Is poor code cramping your online style?
In digital marketing, proper syntax counts as much as spelling and grammar
As professionals, we often take for granted the ability to communicate through electronic devices and networks. Promoting products and services through one-click publishing has become so effortless and commonplace, it can be tempting to cut corners, even if we don’t mean to do so.
We take great pains to proof copy for typographical and grammatical errors. Media and public-relations practitioners abide by The Associated Press Stylebook as sacrosanct, while other communications disciplines adhere to similar standards. Yet shipshape content can sink fast if improperly formatted and published, causing browsers to crash and blogs to brim with complaints.
What precautions can we take to ensure safe content delivery? The smart approach is to peek “under the hood” to pour over the underlying code beneath your content. It is the structure of the code, referred to as syntax that affects how websites, mobile apps and such work, act and feel. Marketing managers more accustomed to dealing with the front end of the business should enlist the help of someone well versed in the technical aspects of electronic communication.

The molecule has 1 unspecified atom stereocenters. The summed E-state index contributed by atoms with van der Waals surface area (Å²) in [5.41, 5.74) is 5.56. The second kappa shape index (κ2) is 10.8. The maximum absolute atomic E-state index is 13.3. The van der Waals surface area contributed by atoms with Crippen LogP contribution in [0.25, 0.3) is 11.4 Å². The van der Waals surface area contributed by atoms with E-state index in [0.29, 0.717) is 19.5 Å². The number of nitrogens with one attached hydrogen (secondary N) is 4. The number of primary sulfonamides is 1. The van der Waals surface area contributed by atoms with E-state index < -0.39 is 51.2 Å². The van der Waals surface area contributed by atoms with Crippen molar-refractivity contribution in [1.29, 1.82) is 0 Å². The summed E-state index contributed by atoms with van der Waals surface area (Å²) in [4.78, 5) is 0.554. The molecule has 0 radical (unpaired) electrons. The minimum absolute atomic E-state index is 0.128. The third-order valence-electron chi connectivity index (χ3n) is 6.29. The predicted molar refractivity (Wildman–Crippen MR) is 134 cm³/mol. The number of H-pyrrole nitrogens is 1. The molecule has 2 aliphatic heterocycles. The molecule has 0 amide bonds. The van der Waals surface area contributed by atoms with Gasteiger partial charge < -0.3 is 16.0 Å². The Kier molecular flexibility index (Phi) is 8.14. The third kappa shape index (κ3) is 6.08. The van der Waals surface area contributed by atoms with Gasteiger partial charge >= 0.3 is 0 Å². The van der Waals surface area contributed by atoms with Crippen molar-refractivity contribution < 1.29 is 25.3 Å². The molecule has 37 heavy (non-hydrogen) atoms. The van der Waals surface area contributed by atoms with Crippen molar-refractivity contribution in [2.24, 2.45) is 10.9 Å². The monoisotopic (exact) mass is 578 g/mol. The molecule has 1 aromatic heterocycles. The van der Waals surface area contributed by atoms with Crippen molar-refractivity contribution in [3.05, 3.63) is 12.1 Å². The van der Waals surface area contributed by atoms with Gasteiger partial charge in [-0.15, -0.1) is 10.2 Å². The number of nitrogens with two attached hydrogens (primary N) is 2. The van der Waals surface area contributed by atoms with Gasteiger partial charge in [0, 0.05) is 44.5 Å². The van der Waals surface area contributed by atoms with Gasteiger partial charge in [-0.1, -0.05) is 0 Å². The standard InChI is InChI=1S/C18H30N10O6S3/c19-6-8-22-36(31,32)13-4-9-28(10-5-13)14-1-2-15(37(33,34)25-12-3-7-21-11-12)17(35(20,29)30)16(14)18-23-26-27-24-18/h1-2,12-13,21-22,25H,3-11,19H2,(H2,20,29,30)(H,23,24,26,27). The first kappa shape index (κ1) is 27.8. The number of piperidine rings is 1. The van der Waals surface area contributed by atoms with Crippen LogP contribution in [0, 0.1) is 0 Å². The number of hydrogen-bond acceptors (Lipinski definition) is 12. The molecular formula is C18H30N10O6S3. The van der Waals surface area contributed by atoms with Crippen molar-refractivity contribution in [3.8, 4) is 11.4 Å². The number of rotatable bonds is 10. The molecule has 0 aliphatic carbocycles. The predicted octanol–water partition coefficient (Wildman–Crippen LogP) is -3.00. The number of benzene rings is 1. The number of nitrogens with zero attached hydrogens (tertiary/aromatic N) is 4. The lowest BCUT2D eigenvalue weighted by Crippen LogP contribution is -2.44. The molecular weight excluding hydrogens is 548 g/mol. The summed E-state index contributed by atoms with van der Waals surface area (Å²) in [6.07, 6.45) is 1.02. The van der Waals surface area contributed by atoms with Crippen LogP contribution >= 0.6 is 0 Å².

The following is a simple checklist of best syntax practices that businesses and organizations should adopt to preserve the integrity of digital marketing efforts:
- If still using Flash, seriously consider “friendlier” alternatives. Recall that Flash won’t load at all on iPhones and iPads. Flash also can can be buggy and is losing support in the industry. Consider cleaner, mobile-ready syntax alternatives such as HTML5, a newer and better-working version of HTML that is fast gaining acceptance in the industry.
- Secure your code! While often left out of most marketing campaign conversations, be it a blog, campaign microsite or display ad, hackers can make mincemeat out of most anything you publish online. Consider adding CAPTCHAs to web forms, keep content management software patched and up to date, and consider hiring a third-party security expert to audit your digital presence.
- Mind your page titles and meta data. Marketers long ago fell into the practice of inserting keywords into the titles of web pages as an SEO measure. However, page titles modified in this manner typically don’t display well when shared on social networks. Long, messy URLs have a similar problem. Following the “less is more” edict, consider revising URLs, page titles and relevant meta data to be more social media-friendly.
If you feel that all this talk of syntax and coding is too deep in the weeds, don’t fret. For a web designer or developer, the above checklist can be quite simple to implement. By engaging expert online resources, you can mark improvements to your digital marketing presence across the board with relative ease.